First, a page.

Wednesday, April 2, 2008

Adopting from Krasnodar, Russia

[UPDATE: This post is about 3 years old, yet it continues to generate lots of hits - probably from other parents hoping to adopt from Russia.  However, I must report that we were unable to complete an adoption.  Because we do not live in our country of citizenship, it is almost impossible for us to adopt.  There are very good laws to protect children from child trafficking which also impede our adoption process.  However, feel free to read this post as one of our hopes which has been put on the shelf until our situation changes.]

As we have proceeded on this journey toward adoption, we have experienced some milestone events which are similar to the milestones birth parents experience.

Searching for an adoption agency that would work with us in our unique situation (US citizens living in South Korea) was comparable to trying to get pregnant. This was a long and somewhat depressing process. Sometimes we felt like it was never going to happen.

Finally connecting with an adoption agency and completing the in-house portion of our home study was analogous to actually getting pregnant. This was a joyous occasion for us. This meant that we were actually making real progress toward adoption. This meant we could really begin in earnest. This meant that it was truly possible for us to do this now.

A few weeks ago, we had our third basic milestone. We had a phone conversation with our case manager in South Carolina, with the full-blown Souther accent, and she told us that our child will come from the Krasnodar region of Russia. This feels very similar to when we found out that Emma was a girl. This is our first in depth bit of information about our child. (We had already decided to adopt a boy.) Before I even got off the phone with our case manager, Sarah was already googling Krasnodar - first of all to find out where it is, secondly to look for pictures, and finally, to find out some basic information about that region. The adoption agency we chose - Christian World Adoptions - works in more than 20 regions of Russia, so early in the adoption process they assign parents to a particular region.

Krasnodar is in the far southwest corner of Russia. It is on the Black Sea and borders the nation of Georgia. It is just across the Black Sea from Turkey. (Maybe we can visit our friends Paul and Hoom when we go to pick up our son!) Krasnodar seems to be the name of both a city and the surrounding state or province.

The people seem to be basically European in appearance. This is a picture of a group of kids in an origami class.

Here are some basic demographics of Krasnodar from wikipedia.
  • Population: 5,125,221
  • Ethnicity
    • Russians - 86%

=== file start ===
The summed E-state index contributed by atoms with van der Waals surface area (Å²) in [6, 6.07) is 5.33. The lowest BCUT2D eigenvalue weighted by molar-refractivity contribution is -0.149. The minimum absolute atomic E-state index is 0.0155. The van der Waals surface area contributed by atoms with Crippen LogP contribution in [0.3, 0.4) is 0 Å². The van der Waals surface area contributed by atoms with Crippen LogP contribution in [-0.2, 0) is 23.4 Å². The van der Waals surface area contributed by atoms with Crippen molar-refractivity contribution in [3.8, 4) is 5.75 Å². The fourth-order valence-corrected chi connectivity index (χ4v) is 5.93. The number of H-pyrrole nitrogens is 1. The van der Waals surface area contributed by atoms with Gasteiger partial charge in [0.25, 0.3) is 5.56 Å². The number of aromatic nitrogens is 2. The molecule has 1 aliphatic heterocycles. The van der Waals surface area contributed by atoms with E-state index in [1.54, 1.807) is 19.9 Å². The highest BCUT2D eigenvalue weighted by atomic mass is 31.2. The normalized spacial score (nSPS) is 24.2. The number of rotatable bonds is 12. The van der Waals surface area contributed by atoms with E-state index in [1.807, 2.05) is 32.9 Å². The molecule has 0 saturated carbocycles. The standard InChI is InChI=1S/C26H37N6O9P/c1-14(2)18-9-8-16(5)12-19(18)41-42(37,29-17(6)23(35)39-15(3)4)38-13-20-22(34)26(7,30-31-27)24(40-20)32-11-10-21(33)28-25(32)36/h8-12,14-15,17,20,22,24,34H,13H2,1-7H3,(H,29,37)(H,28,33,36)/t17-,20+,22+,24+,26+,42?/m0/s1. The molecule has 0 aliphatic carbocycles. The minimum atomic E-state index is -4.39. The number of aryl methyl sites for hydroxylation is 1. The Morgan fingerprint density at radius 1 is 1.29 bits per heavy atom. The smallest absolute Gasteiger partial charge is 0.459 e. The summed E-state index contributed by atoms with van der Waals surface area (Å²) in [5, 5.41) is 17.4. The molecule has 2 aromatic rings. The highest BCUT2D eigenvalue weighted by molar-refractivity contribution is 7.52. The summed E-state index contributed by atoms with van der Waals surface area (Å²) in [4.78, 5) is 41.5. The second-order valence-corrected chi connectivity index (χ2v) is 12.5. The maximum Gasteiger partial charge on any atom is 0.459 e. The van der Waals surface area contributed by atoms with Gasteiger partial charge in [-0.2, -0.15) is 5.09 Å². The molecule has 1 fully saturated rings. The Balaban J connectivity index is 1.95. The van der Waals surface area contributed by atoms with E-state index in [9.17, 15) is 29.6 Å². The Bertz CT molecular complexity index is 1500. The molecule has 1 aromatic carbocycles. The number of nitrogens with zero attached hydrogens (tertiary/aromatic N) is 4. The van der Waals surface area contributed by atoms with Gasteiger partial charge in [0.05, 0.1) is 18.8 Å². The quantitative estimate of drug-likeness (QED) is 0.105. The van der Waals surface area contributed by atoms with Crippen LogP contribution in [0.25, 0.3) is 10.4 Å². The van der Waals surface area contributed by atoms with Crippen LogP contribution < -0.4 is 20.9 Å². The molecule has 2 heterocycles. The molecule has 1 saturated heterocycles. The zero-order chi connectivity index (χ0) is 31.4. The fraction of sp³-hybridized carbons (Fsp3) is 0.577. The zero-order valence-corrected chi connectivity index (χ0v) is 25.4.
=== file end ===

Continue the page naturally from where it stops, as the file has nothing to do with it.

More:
• Armenians - 5%
    • Ukrainians - 3%
    • Other (30 more listed, all less than 1% each) - 6%
  • Population is 53.5% urban.
  • Climate: "Mediterranean" or in the south east "subtropical.
Here's some more info from
  • Krasnodar was founded by the Cossacs in 1793 to protect Southern borders of Russia. The original name Ekaterinodar meant 'Catherine's Gift'.
  • Krasnodar is the administrative center of Krasnodar Krai, the most populous southern region of Russia.
  • Krasnodar is situated on the River Kuban, approximately 1000 km (620 miles) south from Moscow, and 120 km (75 miles) north from the Black Sea.
  • Today Krasnodar is a dynamic modern city - major industrial, agricultural, and cultural center, one of fastest growing regions of Russia.
  • The population of Krasnodar (the city) is about 800,000 people, and it is 18th among the Russia's largest cities.
  • Krasnodar Territory is one of the most attractive parts of Russia, with its boundless steppes and high forest-covered mountains. Russia's two southernmost seas, Black Sea and Sea of Azov, wash the foot of the Caucasus Mountains. The mountains are the source of the many rivers that carve their paths through deep gorges and canyons.
  • Minerals produced here include oil, fuel gas, salt, hard coking coal, manganese ores, nickel, tin, copper ores, cement marl, volcanic muds, refractory clays, and lithographic stone. There are also huge deposits of construction and road-building materials, such as facing stone, shell rock, limestone, granite, marble, and more.
  • The fuel and energy complex accounts for more than 20% of the territory's industrial output. Krasnodar is considered an old oil-producing region of Russia. Oil has been produced there since 1864, and 68 oil fields are operating today.
  • With the highest quality soils and a favorable climate Krasnodar region has always been the principal "breadbasket" of the Russian Federation. It has 3% of all ploughed lands in Russia. It also has Russia's only specialized agricultural university. The region produces approximately 6% of meat and dairy products, 10% of all-Russian grain, 30% of fruit production, 60% of oilseed production, 90% of rice production and 97% of wine production.

That's probably enough for today, especially since this isn't nearly as interesting to most of you as it is to us.
Post a Comment